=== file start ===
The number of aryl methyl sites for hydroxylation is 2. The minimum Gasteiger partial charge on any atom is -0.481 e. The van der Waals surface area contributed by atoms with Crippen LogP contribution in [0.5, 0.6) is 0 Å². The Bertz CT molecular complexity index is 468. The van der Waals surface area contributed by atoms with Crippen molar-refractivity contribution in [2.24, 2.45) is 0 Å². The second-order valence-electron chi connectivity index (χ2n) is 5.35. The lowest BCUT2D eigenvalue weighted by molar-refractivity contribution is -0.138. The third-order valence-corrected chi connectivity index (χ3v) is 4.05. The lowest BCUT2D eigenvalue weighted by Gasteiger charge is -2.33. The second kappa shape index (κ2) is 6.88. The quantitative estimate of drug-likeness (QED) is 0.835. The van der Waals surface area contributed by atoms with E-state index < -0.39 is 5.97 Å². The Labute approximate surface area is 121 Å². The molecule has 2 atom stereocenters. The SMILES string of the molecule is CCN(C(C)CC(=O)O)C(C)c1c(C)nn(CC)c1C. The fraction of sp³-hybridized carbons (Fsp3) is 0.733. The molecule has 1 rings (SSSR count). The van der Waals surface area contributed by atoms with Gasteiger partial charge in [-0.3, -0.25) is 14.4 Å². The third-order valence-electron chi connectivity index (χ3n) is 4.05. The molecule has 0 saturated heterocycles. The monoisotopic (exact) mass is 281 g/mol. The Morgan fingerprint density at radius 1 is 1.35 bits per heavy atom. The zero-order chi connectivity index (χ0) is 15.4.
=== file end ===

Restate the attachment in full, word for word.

The number of aryl methyl sites for hydroxylation is 2. The minimum Gasteiger partial charge on any atom is -0.481 e. The van der Waals surface area contributed by atoms with Crippen LogP contribution in [0.5, 0.6) is 0 Å². The Bertz CT molecular complexity index is 468. The van der Waals surface area contributed by atoms with Crippen molar-refractivity contribution in [2.24, 2.45) is 0 Å². The second-order valence-electron chi connectivity index (χ2n) is 5.35. The lowest BCUT2D eigenvalue weighted by molar-refractivity contribution is -0.138. The third-order valence-corrected chi connectivity index (χ3v) is 4.05. The lowest BCUT2D eigenvalue weighted by Gasteiger charge is -2.33. The second kappa shape index (κ2) is 6.88. The quantitative estimate of drug-likeness (QED) is 0.835. The van der Waals surface area contributed by atoms with E-state index < -0.39 is 5.97 Å². The Labute approximate surface area is 121 Å². The molecule has 2 atom stereocenters. The SMILES string of the molecule is CCN(C(C)CC(=O)O)C(C)c1c(C)nn(CC)c1C. The fraction of sp³-hybridized carbons (Fsp3) is 0.733. The molecule has 1 rings (SSSR count). The van der Waals surface area contributed by atoms with Gasteiger partial charge in [-0.3, -0.25) is 14.4 Å². The third-order valence-electron chi connectivity index (χ3n) is 4.05. The molecule has 0 saturated heterocycles. The monoisotopic (exact) mass is 281 g/mol. The Morgan fingerprint density at radius 1 is 1.35 bits per heavy atom. The zero-order chi connectivity index (χ0) is 15.4.